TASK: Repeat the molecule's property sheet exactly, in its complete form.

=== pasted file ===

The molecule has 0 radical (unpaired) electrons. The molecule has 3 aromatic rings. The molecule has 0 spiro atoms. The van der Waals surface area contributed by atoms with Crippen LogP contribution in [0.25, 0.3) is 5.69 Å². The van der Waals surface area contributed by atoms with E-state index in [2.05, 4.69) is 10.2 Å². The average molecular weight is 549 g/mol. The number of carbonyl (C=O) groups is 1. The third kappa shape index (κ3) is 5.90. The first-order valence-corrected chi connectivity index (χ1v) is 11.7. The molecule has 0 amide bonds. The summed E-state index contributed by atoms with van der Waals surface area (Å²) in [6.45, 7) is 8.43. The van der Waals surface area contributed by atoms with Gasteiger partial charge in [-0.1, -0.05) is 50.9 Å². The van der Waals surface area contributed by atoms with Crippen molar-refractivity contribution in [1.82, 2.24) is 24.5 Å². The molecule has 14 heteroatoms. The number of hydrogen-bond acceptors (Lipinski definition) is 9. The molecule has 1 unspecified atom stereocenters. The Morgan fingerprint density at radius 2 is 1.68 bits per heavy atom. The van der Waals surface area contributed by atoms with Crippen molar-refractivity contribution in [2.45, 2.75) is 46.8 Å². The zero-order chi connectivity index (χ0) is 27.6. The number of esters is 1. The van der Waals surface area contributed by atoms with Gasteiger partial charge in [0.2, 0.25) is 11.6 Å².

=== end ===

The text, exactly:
The molecule has 0 radical (unpaired) electrons. The molecule has 3 aromatic rings. The molecule has 0 spiro atoms. The van der Waals surface area contributed by atoms with Crippen LogP contribution in [0.25, 0.3) is 5.69 Å². The van der Waals surface area contributed by atoms with E-state index in [2.05, 4.69) is 10.2 Å². The average molecular weight is 549 g/mol. The number of carbonyl (C=O) groups is 1. The third kappa shape index (κ3) is 5.90. The first-order valence-corrected chi connectivity index (χ1v) is 11.7. The molecule has 0 amide bonds. The summed E-state index contributed by atoms with van der Waals surface area (Å²) in [6.45, 7) is 8.43. The van der Waals surface area contributed by atoms with Gasteiger partial charge in [-0.1, -0.05) is 50.9 Å². The van der Waals surface area contributed by atoms with Crippen molar-refractivity contribution in [1.82, 2.24) is 24.5 Å². The molecule has 14 heteroatoms. The number of hydrogen-bond acceptors (Lipinski definition) is 9. The molecule has 1 unspecified atom stereocenters. The Morgan fingerprint density at radius 2 is 1.68 bits per heavy atom. The van der Waals surface area contributed by atoms with Crippen molar-refractivity contribution in [2.45, 2.75) is 46.8 Å². The zero-order chi connectivity index (χ0) is 27.6. The number of esters is 1. The van der Waals surface area contributed by atoms with Gasteiger partial charge in [0.2, 0.25) is 11.6 Å².